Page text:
#471 – Little Stinker by Stephen Sanzo & Mark Mullaney

LittleStinker-CoverforCatalogs-FinalLittle Stinker

by Stephen Sanzo

Mark Mullaney, illustrator

Cranky Pants Publishing

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“Cranky Pants is back—but much to his chagrin, his joyfully rambunctious little sister is along for the ride. ‘The Little Stinker never gets in trouble . . . has mushy oatmeal hands, sticky grape jelly hair, a runny nose, and smelly feet’ But, when she goes missing in a department store, her big brother realizes that life without her just wouldn’t be the same. Can he save the day?”

Opening:  “This is my sister. I call her the Little Stinker. She gets up at five o’clock every morning, stomps in he crib, and honks like a goose.”

Review

Cranky Pants is taking second place to his little sister, AKA Little Stinker. Whatever she does seems to be okay with mom and dad. She wails “Groooooovy” in the car non-stop and mom and dad laugh as if nonstop yelling is not annoying. Also annoying, Little Stinker running around with mushy oatmeal hands, stomping “I’m awake” in her crib, and NEVER getting in trouble. Add waking up in terrific moods and wide grins.

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Today, the family is going SHOPPING! But Little Stinker needs help getting ready and takes forever. Cranky Pants needs no help and gets ready fast. Not having read the book prior to this one, I have no idea why the nickname “Cranky Pants,” because he seems to be a pleasantly normal child one would love to have for the day. Little Stinker seems like a, well, a brat—except she is actually normal for her age, unless you are an older sibling.

Mom insists Cranky Pants hold his sisters hand as they walk from car to store. Cranky Pants wants a new bike—The Sting-Ray with “super fast tires, a stick shift, and rear shocks.” He does not want to hold hands. He wants a new bike. At the store, mom and sister look at dresses, while he and dad look at T.V.s. At the toy department—where there are bikes—they look at games. Mom buys a board game for the two kids to share—Candyland, the game every young boy loves to play with his younger sister. Good job MOM. I am beginning to understand the nickname “Cranky Pants.”

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All goes well for Little Stinker. Cranky Pants wishes she would go live with grandma. But, wait . . . is that the . . . oh, yes it is . . . it is THE STING-RAY, with all the extras, taking center stage for all eye to see. Cranky Pants stares in awe. Little Stinker, who was to be holding her brother’s hand while mom paid for Candyland, let go and is now . . . gone! Will the family find her? Will Cranky Pants finally be happy? Why does dad look a bit like George Jetson? What kind of televisions is that story trying to sell? For the answers read Little Stinker.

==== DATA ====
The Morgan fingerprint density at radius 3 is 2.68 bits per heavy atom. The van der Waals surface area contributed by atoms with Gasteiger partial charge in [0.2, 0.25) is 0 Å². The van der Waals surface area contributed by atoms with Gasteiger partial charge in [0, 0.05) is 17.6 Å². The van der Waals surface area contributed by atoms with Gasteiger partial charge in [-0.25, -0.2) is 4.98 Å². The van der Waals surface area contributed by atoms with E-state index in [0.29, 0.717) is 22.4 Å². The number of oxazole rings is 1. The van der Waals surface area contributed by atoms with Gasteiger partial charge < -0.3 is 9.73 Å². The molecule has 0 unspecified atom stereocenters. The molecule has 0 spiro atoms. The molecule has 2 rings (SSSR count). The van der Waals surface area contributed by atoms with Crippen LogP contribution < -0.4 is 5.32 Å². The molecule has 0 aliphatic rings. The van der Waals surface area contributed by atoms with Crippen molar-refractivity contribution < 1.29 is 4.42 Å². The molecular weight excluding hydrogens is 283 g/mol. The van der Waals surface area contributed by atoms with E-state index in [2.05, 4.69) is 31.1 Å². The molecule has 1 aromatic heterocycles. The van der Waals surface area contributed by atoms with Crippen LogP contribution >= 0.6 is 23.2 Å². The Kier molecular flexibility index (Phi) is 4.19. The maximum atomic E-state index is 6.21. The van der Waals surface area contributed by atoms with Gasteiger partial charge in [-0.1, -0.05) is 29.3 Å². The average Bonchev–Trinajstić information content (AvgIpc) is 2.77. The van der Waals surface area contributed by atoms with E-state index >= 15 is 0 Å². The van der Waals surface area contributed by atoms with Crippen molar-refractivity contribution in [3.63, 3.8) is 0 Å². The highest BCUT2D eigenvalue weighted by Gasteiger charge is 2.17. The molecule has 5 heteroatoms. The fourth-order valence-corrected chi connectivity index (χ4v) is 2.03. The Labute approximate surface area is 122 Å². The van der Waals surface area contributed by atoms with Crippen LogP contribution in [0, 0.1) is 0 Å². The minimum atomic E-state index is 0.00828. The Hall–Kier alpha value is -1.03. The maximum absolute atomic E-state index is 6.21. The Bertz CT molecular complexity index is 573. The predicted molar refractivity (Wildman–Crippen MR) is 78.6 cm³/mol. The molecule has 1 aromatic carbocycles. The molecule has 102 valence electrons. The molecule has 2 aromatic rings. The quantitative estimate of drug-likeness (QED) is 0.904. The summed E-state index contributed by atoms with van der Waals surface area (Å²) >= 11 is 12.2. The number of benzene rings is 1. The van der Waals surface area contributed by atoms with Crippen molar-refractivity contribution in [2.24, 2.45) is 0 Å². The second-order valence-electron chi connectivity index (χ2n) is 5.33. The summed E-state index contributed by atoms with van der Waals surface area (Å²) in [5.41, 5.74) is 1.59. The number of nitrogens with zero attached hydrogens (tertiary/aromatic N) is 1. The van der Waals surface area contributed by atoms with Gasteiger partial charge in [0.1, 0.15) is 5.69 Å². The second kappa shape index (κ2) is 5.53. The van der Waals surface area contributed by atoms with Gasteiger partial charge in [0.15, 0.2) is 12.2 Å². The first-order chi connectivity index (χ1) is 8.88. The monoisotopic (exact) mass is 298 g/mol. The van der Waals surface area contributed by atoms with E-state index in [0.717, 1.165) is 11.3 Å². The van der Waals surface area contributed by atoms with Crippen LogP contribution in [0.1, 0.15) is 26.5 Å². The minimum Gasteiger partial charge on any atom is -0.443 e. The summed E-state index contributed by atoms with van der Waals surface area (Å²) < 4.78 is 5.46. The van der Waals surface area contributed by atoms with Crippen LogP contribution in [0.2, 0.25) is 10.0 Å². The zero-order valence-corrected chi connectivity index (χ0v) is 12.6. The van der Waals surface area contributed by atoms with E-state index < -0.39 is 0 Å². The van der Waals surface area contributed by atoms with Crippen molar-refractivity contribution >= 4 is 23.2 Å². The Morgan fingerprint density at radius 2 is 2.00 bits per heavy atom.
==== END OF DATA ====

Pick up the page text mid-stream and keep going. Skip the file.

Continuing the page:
I love Little Stinker. All of the sister’s behaviors and quirks are normal for a kid her age (no age given, but she still sleeps in a crib). To Cranky Pants, who most likely acted the same way, all of this stuff is annoying. There are older kids in every family that can relate to at least part of Cranky Pants’s dilemma. In good picture book fashion, the parents are on the sidelines, not involved much in what goes on.

The illustrations are brightly colored and cartoonish. Dad looks like George Jetson. The little sister looks like another cartoon character from the 1970’s, but I cannot place her name. The expressions, the clothes, and especially the store look like they went back in time to the 1970’s. Cranky Pants dreams of the Sting-Ray bike—a banana bike with a yellow seat—and envisions himself wearing Evil Knievel’s jumpsuit.

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Speaking of the Jetsons, the phonograph in living room is not USB 3.0 enabled. It uses a needle, on an arm, enabled by electricity. Kids will need mom or dad—grandma or grandpa—to clue them in on some of the objects. This retro look is one reason I love this book, as will anyone who grew up during sixties and seventies.

Little Stinker is an amusing story about sibling love. Kids will understand this love/hate relationship. The definition of sibling love: “No one beats up my brother/sister except me!” I think kids will enjoy Little Stinker, as will parents, who must be ready to read Little Stinker many times before the next installment arrives. If you like retro looking picture books that remind you of your youth—and confuse your children—Little Stinker fits the bill. Cranky Pants, book 1 of this quirky series, has garnered much praise. (Houston Chronicle, Detroit Free Press, and the Copley News Syndicate)

AWARDS

USA Book News Award, finalist

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Little Stinker

by Stephen Sanzo    website    facebook    twitter    goodreads     linkedin

Mark Mullaney, illustrator    website    facebook    twitter    blog    blog2    blog3    elance    goodreads    thumbtack    linkedin

Cranky Pants Publishing     website      facebook      goodreads    goodreads2

Released November 1, 2013

ISBN:  978-0-9759627-1-8

32 pages

Age 3 to 6

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LITTLE STINKER. Text copyright © 2013 by Stephen Sanzo. Illustrations copyright © by Mark Mullaney. Reproduced by permission of the publisher, Cranky Pants Publishing, Arlington, MA.

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The date: December 18, 2013.

The time: 12:01 AM EST

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5 thoughts on “#471 – Little Stinker by Stephen Sanzo & Mark Mullaney

  1. Love the name “Cranky Pants”! We all have a few of those in our lives. My aren’t young. Cute story and nice review. The illustrations remind me of ‘The Fairly Oddparents’ cartoon.

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